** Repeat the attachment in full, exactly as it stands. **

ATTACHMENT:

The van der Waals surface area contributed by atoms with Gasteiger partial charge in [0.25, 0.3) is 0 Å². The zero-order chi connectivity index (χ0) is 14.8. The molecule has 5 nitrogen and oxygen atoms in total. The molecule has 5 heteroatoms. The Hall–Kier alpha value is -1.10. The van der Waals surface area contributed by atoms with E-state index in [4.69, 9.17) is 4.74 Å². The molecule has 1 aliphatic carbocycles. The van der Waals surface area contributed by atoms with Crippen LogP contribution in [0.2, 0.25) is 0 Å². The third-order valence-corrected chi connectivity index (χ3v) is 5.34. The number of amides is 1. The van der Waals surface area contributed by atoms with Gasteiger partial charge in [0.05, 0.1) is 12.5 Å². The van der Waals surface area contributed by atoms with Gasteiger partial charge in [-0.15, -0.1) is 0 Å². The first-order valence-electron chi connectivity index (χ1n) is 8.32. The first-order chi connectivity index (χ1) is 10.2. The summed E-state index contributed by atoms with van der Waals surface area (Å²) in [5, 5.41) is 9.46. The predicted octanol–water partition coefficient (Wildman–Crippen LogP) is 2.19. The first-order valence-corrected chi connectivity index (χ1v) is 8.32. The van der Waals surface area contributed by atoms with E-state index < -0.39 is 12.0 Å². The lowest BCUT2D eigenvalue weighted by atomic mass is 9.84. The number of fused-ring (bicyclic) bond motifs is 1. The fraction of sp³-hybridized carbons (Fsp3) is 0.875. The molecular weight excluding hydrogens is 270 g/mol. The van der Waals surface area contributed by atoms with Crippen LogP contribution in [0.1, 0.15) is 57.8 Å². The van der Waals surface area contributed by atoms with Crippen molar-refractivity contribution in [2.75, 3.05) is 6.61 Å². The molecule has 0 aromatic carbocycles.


The van der Waals surface area contributed by atoms with Gasteiger partial charge in [0.25, 0.3) is 0 Å². The zero-order chi connectivity index (χ0) is 14.8. The molecule has 5 nitrogen and oxygen atoms in total. The molecule has 5 heteroatoms. The Hall–Kier alpha value is -1.10. The van der Waals surface area contributed by atoms with E-state index in [4.69, 9.17) is 4.74 Å². The molecule has 1 aliphatic carbocycles. The van der Waals surface area contributed by atoms with Crippen LogP contribution in [0.2, 0.25) is 0 Å². The third-order valence-corrected chi connectivity index (χ3v) is 5.34. The number of amides is 1. The van der Waals surface area contributed by atoms with Gasteiger partial charge in [0.05, 0.1) is 12.5 Å². The van der Waals surface area contributed by atoms with Gasteiger partial charge in [-0.15, -0.1) is 0 Å². The first-order valence-electron chi connectivity index (χ1n) is 8.32. The first-order chi connectivity index (χ1) is 10.2. The summed E-state index contributed by atoms with van der Waals surface area (Å²) in [5, 5.41) is 9.46. The predicted octanol–water partition coefficient (Wildman–Crippen LogP) is 2.19. The first-order valence-corrected chi connectivity index (χ1v) is 8.32. The van der Waals surface area contributed by atoms with E-state index < -0.39 is 12.0 Å². The lowest BCUT2D eigenvalue weighted by atomic mass is 9.84. The number of fused-ring (bicyclic) bond motifs is 1. The fraction of sp³-hybridized carbons (Fsp3) is 0.875. The molecular weight excluding hydrogens is 270 g/mol. The van der Waals surface area contributed by atoms with Crippen LogP contribution in [0.1, 0.15) is 57.8 Å². The van der Waals surface area contributed by atoms with Crippen molar-refractivity contribution in [2.75, 3.05) is 6.61 Å². The molecule has 0 aromatic carbocycles.